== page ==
Some people learn through raeding, while others absorb information best by listening or discussing. Whatever your style, bring a sense of exploration to the topic. That could mean listening to personal finance podcasts, exploring interactive quizzes and tools or practicing having important money conversations without feeling awkward.
Deconstruct Your Myths
"When I coach clients in sexuality, I instruct them to critically examine the myths they buy into," Jaiya says. "Similarly, for each of my prejudices, I needed to ask, 'Is this mine or was it imposed on me by society or someone else?'"
For example, through her family, Jaiya absorbed the idea that money is the root of all evil. "That doesn't belong to me," she says. "I needed to tear down my associations to see if they were actually true. I remembered that it's the love of money that's the root of all evil. Money isn't inherently bad; the problem is when you get greedy."
One of the big myths Jaiya held was that rich people must have made their wealth at someone else's expense.
"I needed to readjust my judgments," she says.
She made a concerted effort to get to know some wealthier friends on a human level and found that her preconceptions about this demographic were wrong.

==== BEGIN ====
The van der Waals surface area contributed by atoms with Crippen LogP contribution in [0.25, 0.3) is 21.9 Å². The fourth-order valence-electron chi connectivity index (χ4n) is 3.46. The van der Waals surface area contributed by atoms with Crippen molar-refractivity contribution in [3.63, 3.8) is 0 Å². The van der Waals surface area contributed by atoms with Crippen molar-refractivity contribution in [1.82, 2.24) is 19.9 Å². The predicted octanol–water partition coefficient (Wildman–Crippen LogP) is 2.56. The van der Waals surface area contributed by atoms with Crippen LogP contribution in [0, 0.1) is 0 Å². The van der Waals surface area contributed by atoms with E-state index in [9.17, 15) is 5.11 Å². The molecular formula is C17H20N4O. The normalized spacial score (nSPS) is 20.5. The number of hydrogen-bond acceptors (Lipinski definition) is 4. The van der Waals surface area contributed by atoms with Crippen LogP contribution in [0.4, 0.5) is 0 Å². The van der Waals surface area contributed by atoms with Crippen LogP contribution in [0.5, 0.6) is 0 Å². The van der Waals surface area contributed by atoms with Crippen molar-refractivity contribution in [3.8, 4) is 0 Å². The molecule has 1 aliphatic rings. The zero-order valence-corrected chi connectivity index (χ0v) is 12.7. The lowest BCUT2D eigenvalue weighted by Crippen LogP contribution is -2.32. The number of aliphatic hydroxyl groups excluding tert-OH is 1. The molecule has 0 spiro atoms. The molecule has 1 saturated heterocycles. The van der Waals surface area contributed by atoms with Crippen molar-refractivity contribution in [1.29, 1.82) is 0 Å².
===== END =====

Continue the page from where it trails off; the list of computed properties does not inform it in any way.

"For example, all of them gave to charity," she said. "Another myth I held was that women were held down by society, so it was very special to find women who made it on their own." Many of these wealthy people spoke about mentorship, too. Jaiya learned a lot, and six months later, she had three mentors of her own.
When it ended, the 90-day challenge had far-reaching effects on Jaiya's life that would last for years to come. In addition to improving the dollars and cents, she's gained tremendous knowledge, confidence and education so she can continue to manage her own money capably in the future.
It's been more than a half a year since the challenge ended, and Jaiya says her financial life will never be the same again: "This challenge has given me so many things: knowledge, confidence, the power to finally shake off my debt and far more earning potential."
--Written by Allison Kade for MainStreet